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<html newsdate="2010-02-22">
<title>FSFE to users: Seize your freedom of choice!</title>
<h1>FSFE to users: Seize your freedom of choice!</h1>
<h2>FSFE welcomes greater competition in European browser market</h2>
FSFE welcomes the arrival of greater competition in the web browser
market. From today, Microsoft has to offer Windows users in Europe the
possibility to choose among different browsers. This step puts into
practice the company's settlement with the European Commission from
December 2009. The Free Software Foundation Europe was an active
participant in the Commission's investigation.
"For the first time, Microsoft has been forced to offer all users a choice
among different web browsers," says FSFE's President Karsten Gerloff. "This
is a stop sign for the company's strategy of extending its near-monopoly in
desktop operating systems to other markets."
FSFE is fighting for freedom of choice and Open Standards. Microsoft's own
Internet Explorer browsers do not interpret web standards correctly. The
company's near-monopoly on the desktop has meant that web designers have
often catered to Microsoft users only, leaving users of rival browsers to
deal with broken pages.
"Microsoft has gained its dominant position in the browser market by
violating its consent decree with the US competition authorities. The
problem we are trying to fix here wouldn't exist if Microsoft had complied
with the laws," says FSFE's Legal Counsel Carlo Piana. "It is no
coincidence that we have recently seen more competition among browsers,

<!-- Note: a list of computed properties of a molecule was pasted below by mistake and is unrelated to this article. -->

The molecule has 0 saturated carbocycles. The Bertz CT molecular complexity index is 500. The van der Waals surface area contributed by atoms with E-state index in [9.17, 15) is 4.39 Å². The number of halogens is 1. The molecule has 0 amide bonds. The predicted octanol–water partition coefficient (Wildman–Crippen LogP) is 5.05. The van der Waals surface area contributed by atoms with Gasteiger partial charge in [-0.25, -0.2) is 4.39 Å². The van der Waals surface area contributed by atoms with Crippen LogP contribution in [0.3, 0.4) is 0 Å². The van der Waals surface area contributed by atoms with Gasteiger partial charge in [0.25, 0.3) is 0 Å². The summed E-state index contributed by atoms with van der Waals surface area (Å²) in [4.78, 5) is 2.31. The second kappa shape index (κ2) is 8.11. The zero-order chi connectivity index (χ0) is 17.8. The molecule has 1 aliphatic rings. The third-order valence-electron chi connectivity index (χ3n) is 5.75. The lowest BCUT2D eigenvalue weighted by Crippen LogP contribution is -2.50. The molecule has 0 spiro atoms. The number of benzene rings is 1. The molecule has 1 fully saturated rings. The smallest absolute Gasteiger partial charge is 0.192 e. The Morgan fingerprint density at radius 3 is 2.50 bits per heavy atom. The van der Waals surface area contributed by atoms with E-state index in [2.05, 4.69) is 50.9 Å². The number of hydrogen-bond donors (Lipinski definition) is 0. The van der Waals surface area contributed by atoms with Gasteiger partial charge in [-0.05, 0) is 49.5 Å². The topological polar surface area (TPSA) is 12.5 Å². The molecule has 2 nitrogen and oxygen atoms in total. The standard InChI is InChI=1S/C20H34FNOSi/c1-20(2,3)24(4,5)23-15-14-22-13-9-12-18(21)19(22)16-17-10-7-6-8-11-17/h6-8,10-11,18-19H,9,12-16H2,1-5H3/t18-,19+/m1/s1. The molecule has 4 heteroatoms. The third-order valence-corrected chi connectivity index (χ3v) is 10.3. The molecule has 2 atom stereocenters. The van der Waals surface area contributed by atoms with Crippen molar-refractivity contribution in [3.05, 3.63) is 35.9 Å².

after years where there was no innovation and a total lack of investment by
It is now up to the users to take advantage of the choice they are offered.
Gerloff reminds the EC that it will constantly need to monitor the success
of the 'ballot screen'. "Microsoft is a convicted monopolist and has broken
countless promises in the past," he says. "We urge the European Commission
to keep a sharp eye on how well this measure plays out in practice."
The 'ballot screen' is currently limited to Europe. "We call on competition
authorities around the world to take a cue from the EC's good work in this
case. The effect on competition and standards compliance would be much
greater if users were offered a choice everywhere", says FSFE's Legal
Counsel Carlo Piana.
It remains to be seen how the 'ballot screen' will improve competition in
the market for web browsers. FSFE is equally concerned about the lack of
interoperability between Microsoft's products and Free Software
competitors, and the company's practice of bundling its operating system
with consumer hardware.
The initial complaint about Microsoft's abuse of its dominant position in
the web browser market was brought by Opera. FSFE has supported the
investigation as an interested third party, providing feedback and helping
to shape the measures imposed by the European Commission.
The settlement on web browsers is only the latest among several European
Commission investigations into Microsoft's anticompetitive behaviour. The
most famous among these actions -- where <a
href="/activities/ms-vs-eu/ms-vs-eu.html">FSFE was a key
player</a> -- concerned the workgroup server operating system market. Also
known as the Samba case, it ended with a landmark decision in 2007 by the
European Court of Justice. Microsoft was forced to disclose
interoperability information that it had illegaly withheld from
On the same day that the ballot screen was announced, Microsoft also
promised to disclose interoperability information for a number of its
products, such as Windows Server, Microsoft Office, Exchange and
SharePoint. Here, an investigation by the European Commission is still
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